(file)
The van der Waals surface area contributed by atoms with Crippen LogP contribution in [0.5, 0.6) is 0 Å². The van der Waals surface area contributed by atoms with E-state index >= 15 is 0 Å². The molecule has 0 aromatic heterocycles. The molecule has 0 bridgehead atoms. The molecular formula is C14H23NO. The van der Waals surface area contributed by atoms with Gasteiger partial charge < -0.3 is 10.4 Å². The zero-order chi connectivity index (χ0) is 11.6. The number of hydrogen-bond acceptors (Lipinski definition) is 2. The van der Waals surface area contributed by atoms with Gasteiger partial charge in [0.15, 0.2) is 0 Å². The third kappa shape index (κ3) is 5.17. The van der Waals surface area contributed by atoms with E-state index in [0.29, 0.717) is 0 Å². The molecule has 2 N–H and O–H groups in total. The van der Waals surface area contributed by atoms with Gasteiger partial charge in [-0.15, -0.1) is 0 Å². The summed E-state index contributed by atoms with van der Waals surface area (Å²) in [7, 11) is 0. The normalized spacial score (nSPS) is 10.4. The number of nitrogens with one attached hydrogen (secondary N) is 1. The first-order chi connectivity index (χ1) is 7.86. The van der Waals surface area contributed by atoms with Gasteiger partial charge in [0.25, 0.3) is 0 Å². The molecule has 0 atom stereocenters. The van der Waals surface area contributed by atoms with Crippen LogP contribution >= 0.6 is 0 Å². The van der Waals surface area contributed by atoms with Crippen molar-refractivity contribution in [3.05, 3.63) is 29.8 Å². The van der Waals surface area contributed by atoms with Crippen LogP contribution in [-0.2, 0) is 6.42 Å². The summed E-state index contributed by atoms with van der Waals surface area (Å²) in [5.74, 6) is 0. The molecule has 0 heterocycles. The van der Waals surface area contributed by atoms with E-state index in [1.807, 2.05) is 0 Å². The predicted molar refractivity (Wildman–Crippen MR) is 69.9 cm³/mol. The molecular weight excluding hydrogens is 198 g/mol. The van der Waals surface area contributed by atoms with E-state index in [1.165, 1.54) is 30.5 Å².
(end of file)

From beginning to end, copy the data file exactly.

The van der Waals surface area contributed by atoms with Crippen LogP contribution in [0.5, 0.6) is 0 Å². The van der Waals surface area contributed by atoms with E-state index >= 15 is 0 Å². The molecule has 0 aromatic heterocycles. The molecule has 0 bridgehead atoms. The molecular formula is C14H23NO. The van der Waals surface area contributed by atoms with Gasteiger partial charge < -0.3 is 10.4 Å². The zero-order chi connectivity index (χ0) is 11.6. The number of hydrogen-bond acceptors (Lipinski definition) is 2. The van der Waals surface area contributed by atoms with Gasteiger partial charge in [0.15, 0.2) is 0 Å². The third kappa shape index (κ3) is 5.17. The van der Waals surface area contributed by atoms with E-state index in [0.29, 0.717) is 0 Å². The molecule has 2 N–H and O–H groups in total. The van der Waals surface area contributed by atoms with Gasteiger partial charge in [-0.15, -0.1) is 0 Å². The summed E-state index contributed by atoms with van der Waals surface area (Å²) in [7, 11) is 0. The normalized spacial score (nSPS) is 10.4. The number of nitrogens with one attached hydrogen (secondary N) is 1. The first-order chi connectivity index (χ1) is 7.86. The van der Waals surface area contributed by atoms with Gasteiger partial charge in [0.25, 0.3) is 0 Å². The molecule has 0 atom stereocenters. The van der Waals surface area contributed by atoms with Crippen LogP contribution >= 0.6 is 0 Å². The van der Waals surface area contributed by atoms with Crippen molar-refractivity contribution in [3.05, 3.63) is 29.8 Å². The van der Waals surface area contributed by atoms with Crippen LogP contribution in [-0.2, 0) is 6.42 Å². The summed E-state index contributed by atoms with van der Waals surface area (Å²) in [5.74, 6) is 0. The molecule has 0 heterocycles. The van der Waals surface area contributed by atoms with E-state index in [1.807, 2.05) is 0 Å². The predicted molar refractivity (Wildman–Crippen MR) is 69.9 cm³/mol. The molecular weight excluding hydrogens is 198 g/mol. The van der Waals surface area contributed by atoms with E-state index in [1.165, 1.54) is 30.5 Å².